you will want to switch the horse slowly, if u start him on new hay he isn’t used to it could tie up his digestive system because his bodies not used to processing it, if he’s a picky eater you might have trouble getting him to eat it, start adding small amount of brome to what he’s used to and letting him pick through it, once your sure he is eating it without problems (example: constipation or diarrhea) start increasing it and decreasing other hay he’s used to, do this slowly till he is completely switched over. the slower the better, because you have less risk of complications. it’s tuff changing a horses diet and can really stress them especially when it comes to going somewhere new. the easier you make it on them the better. so this is my suggestion hope it helps

  17. Any info from Nutrena and TSC should be taken with a grain of salt. Alfalfa is OK if you know how to feed it, but grass hay is safer for most horses and horse owners. Alfalfa has an inverted Ca:P ratio which can cause problems in growing horses if the rest of the ration isn’t properly balanced. My advice is seek out feed companies who value quality and use locked or fixed formulas.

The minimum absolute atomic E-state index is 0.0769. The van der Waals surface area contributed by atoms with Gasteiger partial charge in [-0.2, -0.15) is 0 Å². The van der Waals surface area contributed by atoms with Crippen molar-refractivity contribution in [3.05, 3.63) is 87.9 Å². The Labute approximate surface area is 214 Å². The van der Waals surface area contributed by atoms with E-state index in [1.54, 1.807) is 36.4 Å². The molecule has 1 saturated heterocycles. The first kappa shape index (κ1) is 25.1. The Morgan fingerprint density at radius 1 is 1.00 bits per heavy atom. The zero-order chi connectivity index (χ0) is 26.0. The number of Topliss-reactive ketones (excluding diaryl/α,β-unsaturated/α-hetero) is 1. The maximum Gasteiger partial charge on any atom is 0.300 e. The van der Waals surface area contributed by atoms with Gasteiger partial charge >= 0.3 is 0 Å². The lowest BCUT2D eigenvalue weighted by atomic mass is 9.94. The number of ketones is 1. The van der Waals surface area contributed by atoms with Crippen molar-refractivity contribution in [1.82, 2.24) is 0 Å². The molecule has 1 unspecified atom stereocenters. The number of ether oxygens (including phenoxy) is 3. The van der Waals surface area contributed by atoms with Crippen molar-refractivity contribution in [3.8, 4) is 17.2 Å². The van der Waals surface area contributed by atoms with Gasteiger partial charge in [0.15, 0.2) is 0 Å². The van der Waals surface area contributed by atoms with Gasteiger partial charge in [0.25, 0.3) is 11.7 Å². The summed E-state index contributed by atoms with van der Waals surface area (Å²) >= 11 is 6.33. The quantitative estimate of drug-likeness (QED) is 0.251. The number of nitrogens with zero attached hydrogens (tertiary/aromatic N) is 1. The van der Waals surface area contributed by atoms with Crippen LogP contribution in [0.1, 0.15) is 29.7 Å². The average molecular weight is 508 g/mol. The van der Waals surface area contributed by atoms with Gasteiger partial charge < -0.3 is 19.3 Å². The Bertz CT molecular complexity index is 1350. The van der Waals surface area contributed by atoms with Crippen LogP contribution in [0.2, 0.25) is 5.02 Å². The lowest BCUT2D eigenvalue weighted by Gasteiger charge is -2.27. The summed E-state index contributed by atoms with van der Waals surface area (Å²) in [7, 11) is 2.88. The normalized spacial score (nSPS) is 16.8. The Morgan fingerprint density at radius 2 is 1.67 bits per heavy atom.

18. When I read the last question, I too was worried that they answered with True regarding feeding alfalfa to horses. Horses do not need the high levels of protein that come with alfalfa, cattle do. Cattle need the protein to feed the microbes in their rumen, which is how they digest their roughage. Horses have a completely different digestive system and need MUCH less protein. While it is true that depending on the protein levels of the concentrated feed, some horses could have a little alfalfa added into their diet, grassy hay is a much better choice and horses typically get enough protein that way.

    I am happy to see that there are so many knowledgeable horse people that are willing to share on this topic as well. Hopefully not everyone will take this quiz as the final truth and investigate before they decide what to feed their horses.

  19. I loved this significantly! Just gratifying! Your composing method is charming and the way you addressed the subject with grace is notable. I’m intrigued, I make bold you’re an grasp during this problem. I’m signing up for your upcoming revisions to any extent further.

  20. I know what your going through. We raise hoerss also, Arabs. We have barns though. Getting something on-line is getting to be impossible, we’re always looking. Maybe on a horse site, lots of them. Everyone wants to make a buck and no one wants to just help.